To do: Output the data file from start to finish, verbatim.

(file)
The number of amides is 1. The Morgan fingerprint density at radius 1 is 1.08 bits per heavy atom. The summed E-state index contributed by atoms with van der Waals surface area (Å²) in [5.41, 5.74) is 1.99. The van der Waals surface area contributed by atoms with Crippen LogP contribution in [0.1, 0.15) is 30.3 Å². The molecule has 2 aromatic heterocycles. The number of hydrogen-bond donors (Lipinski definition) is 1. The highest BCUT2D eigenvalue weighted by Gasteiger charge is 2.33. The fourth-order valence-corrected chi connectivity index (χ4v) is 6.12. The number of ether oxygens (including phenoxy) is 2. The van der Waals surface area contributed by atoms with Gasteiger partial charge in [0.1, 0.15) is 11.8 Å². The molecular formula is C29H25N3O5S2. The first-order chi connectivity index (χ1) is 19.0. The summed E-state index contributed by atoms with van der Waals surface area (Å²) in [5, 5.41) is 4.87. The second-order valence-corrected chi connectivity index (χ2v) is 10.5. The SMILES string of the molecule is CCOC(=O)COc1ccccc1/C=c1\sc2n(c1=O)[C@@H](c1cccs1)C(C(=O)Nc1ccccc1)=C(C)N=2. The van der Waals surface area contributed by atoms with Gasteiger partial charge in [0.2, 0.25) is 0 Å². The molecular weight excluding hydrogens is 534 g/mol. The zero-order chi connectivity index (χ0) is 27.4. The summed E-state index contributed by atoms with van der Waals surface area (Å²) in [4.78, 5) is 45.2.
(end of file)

The number of amides is 1. The Morgan fingerprint density at radius 1 is 1.08 bits per heavy atom. The summed E-state index contributed by atoms with van der Waals surface area (Å²) in [5.41, 5.74) is 1.99. The van der Waals surface area contributed by atoms with Crippen LogP contribution in [0.1, 0.15) is 30.3 Å². The molecule has 2 aromatic heterocycles. The number of hydrogen-bond donors (Lipinski definition) is 1. The highest BCUT2D eigenvalue weighted by Gasteiger charge is 2.33. The fourth-order valence-corrected chi connectivity index (χ4v) is 6.12. The number of ether oxygens (including phenoxy) is 2. The van der Waals surface area contributed by atoms with Gasteiger partial charge in [0.1, 0.15) is 11.8 Å². The molecular formula is C29H25N3O5S2. The first-order chi connectivity index (χ1) is 19.0. The summed E-state index contributed by atoms with van der Waals surface area (Å²) in [5, 5.41) is 4.87. The second-order valence-corrected chi connectivity index (χ2v) is 10.5. The SMILES string of the molecule is CCOC(=O)COc1ccccc1/C=c1\sc2n(c1=O)[C@@H](c1cccs1)C(C(=O)Nc1ccccc1)=C(C)N=2. The van der Waals surface area contributed by atoms with Gasteiger partial charge in [0.2, 0.25) is 0 Å². The molecular weight excluding hydrogens is 534 g/mol. The zero-order chi connectivity index (χ0) is 27.4. The summed E-state index contributed by atoms with van der Waals surface area (Å²) in [4.78, 5) is 45.2.